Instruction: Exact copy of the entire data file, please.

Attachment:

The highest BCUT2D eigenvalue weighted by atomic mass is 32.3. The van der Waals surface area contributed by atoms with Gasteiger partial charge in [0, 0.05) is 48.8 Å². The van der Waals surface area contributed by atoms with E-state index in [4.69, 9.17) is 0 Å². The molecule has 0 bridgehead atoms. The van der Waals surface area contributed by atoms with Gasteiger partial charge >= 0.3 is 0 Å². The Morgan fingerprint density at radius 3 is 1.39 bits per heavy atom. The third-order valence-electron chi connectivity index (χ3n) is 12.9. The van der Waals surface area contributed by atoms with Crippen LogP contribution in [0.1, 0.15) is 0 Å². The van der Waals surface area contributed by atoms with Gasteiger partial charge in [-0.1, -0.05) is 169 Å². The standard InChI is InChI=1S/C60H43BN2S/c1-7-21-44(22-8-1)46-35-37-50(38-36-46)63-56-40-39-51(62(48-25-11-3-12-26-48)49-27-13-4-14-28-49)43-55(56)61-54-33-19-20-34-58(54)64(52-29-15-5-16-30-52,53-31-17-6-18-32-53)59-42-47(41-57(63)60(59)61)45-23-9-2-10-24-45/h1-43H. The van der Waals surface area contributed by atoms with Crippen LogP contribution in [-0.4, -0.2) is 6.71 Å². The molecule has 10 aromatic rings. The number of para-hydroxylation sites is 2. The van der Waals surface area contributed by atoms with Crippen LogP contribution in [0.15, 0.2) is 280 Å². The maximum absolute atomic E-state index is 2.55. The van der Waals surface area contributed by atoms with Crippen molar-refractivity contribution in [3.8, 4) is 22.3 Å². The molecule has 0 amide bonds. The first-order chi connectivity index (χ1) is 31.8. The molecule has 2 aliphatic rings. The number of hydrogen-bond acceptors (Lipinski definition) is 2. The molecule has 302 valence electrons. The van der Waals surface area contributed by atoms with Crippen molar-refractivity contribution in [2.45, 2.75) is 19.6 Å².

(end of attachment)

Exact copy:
The highest BCUT2D eigenvalue weighted by atomic mass is 32.3. The van der Waals surface area contributed by atoms with Gasteiger partial charge in [0, 0.05) is 48.8 Å². The van der Waals surface area contributed by atoms with E-state index in [4.69, 9.17) is 0 Å². The molecule has 0 bridgehead atoms. The van der Waals surface area contributed by atoms with Gasteiger partial charge >= 0.3 is 0 Å². The Morgan fingerprint density at radius 3 is 1.39 bits per heavy atom. The third-order valence-electron chi connectivity index (χ3n) is 12.9. The van der Waals surface area contributed by atoms with Crippen LogP contribution in [0.1, 0.15) is 0 Å². The van der Waals surface area contributed by atoms with Gasteiger partial charge in [-0.1, -0.05) is 169 Å². The standard InChI is InChI=1S/C60H43BN2S/c1-7-21-44(22-8-1)46-35-37-50(38-36-46)63-56-40-39-51(62(48-25-11-3-12-26-48)49-27-13-4-14-28-49)43-55(56)61-54-33-19-20-34-58(54)64(52-29-15-5-16-30-52,53-31-17-6-18-32-53)59-42-47(41-57(63)60(59)61)45-23-9-2-10-24-45/h1-43H. The van der Waals surface area contributed by atoms with Crippen LogP contribution in [-0.4, -0.2) is 6.71 Å². The molecule has 10 aromatic rings. The number of para-hydroxylation sites is 2. The van der Waals surface area contributed by atoms with Crippen LogP contribution in [0.15, 0.2) is 280 Å². The maximum absolute atomic E-state index is 2.55. The van der Waals surface area contributed by atoms with Crippen molar-refractivity contribution in [3.8, 4) is 22.3 Å². The molecule has 0 amide bonds. The first-order chi connectivity index (χ1) is 31.8. The molecule has 2 aliphatic rings. The number of hydrogen-bond acceptors (Lipinski definition) is 2. The molecule has 302 valence electrons. The van der Waals surface area contributed by atoms with Crippen molar-refractivity contribution in [2.45, 2.75) is 19.6 Å².